FARGO — As millions of people use Zoom conferences for online meetings, tech experts are warning the public about "Zoom bombers" — people who get into a zoom conference they're not supposed to be in.
"Bombers" will often disrupt calls with profanity or offensive images.
It happens when the meeting pin number is posted online. Zoom call attendees typically gain access to calls by typing in a pin number for the conference. They may also have a password.
Jeremy Straub, a computer science professor at North Dakota State University, said this can be avoided by scheduling meeting times with a unique pin and by double-checking attendees.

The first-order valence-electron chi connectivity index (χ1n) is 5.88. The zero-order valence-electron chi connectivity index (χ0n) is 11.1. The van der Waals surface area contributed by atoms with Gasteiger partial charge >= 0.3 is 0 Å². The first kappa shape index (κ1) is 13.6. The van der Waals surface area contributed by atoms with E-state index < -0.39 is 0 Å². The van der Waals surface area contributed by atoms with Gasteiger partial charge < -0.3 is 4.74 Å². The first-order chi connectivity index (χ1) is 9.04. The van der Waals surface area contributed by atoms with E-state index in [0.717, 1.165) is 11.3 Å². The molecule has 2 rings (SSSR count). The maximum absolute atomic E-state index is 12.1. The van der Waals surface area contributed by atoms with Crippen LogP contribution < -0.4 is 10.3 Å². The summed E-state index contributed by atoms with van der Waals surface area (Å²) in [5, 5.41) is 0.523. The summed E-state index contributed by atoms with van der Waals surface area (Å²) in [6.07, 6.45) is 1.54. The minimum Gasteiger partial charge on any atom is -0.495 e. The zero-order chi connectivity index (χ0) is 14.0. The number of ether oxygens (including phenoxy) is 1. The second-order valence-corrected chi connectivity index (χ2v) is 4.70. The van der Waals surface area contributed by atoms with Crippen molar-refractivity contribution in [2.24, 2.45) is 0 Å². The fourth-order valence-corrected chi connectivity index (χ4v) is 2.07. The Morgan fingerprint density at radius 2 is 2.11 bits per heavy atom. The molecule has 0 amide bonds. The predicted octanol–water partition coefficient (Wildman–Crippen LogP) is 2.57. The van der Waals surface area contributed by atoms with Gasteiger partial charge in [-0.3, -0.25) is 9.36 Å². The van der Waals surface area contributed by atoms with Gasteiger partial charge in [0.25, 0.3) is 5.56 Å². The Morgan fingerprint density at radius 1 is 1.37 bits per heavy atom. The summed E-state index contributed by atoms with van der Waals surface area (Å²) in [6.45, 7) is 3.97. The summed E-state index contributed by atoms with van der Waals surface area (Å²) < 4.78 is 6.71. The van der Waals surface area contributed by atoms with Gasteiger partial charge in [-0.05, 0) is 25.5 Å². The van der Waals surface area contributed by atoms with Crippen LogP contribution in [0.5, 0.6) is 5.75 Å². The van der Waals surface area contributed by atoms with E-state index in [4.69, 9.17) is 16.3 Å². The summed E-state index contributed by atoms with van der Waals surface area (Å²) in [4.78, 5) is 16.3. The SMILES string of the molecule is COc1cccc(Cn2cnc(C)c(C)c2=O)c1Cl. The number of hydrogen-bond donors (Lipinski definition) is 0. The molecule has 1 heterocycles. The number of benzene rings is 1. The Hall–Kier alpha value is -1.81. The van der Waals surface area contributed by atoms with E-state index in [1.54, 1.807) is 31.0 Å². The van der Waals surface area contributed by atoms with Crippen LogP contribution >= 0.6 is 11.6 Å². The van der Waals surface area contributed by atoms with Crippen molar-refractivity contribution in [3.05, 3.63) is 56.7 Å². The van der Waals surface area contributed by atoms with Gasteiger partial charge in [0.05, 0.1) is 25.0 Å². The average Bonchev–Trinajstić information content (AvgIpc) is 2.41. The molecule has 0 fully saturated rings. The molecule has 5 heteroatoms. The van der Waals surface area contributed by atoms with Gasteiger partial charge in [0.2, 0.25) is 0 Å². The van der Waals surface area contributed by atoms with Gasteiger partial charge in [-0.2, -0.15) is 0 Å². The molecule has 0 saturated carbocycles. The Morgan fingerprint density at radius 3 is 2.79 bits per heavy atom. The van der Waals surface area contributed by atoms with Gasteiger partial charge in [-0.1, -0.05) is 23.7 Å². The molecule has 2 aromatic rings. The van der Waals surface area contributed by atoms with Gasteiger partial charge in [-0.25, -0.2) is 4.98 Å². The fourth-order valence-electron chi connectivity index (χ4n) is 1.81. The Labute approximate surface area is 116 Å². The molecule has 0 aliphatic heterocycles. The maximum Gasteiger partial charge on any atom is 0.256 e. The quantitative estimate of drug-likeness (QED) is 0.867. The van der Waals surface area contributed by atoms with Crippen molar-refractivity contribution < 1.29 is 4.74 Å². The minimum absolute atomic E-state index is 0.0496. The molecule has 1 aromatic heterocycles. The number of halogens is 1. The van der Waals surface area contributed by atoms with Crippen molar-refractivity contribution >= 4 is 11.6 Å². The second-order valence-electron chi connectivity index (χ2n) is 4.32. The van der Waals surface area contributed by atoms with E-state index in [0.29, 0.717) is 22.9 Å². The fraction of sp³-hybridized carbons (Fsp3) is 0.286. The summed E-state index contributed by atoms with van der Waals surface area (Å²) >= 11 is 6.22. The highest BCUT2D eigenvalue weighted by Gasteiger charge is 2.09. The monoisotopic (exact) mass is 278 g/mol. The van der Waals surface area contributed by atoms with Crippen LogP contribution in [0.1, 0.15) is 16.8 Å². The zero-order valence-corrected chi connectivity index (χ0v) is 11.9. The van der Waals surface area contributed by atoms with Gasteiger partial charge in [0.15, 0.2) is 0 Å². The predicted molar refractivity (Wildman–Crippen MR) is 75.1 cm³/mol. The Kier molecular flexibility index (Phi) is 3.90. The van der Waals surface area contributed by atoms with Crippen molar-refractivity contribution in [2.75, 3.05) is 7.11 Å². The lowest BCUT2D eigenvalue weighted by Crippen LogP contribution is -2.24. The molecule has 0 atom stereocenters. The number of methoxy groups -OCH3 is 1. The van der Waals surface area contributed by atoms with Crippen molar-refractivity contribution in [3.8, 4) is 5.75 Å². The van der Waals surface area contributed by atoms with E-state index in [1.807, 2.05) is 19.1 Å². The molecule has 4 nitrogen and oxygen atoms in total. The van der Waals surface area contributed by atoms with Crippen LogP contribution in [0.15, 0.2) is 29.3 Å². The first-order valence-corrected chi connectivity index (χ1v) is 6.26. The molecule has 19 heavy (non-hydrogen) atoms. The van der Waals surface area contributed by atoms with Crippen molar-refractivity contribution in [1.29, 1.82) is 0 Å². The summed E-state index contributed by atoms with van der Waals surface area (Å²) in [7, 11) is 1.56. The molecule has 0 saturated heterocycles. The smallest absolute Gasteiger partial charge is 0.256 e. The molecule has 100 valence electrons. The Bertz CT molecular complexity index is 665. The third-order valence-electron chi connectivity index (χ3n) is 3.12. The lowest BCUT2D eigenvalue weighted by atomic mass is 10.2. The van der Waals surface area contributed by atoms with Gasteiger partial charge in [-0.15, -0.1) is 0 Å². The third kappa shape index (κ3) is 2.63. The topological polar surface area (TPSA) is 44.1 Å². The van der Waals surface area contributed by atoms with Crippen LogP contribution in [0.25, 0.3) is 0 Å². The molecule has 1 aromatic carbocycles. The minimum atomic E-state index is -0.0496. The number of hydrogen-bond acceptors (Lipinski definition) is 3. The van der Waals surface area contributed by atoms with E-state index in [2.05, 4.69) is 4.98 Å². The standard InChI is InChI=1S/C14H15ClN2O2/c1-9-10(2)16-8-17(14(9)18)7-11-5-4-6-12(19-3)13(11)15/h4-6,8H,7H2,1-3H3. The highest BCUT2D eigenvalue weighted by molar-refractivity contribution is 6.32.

"If you notice that they're out of place, or even better if you go through and check who each person is and why are they there, you would determine this person doesn't need to be here," Straub said. "Maybe they wandered in by accident, maybe they've come in here with a nefarious purpose."
Straub said it can help to greet new chatroom attendees.
"When somebody just comes into the meeting, just welcome them ... listen a little bit. Make sure it sounds like the person you're expecting," he added.
Straub said he is also hearing more reports of "Zoom bombers" quietly listening into calls to get private information.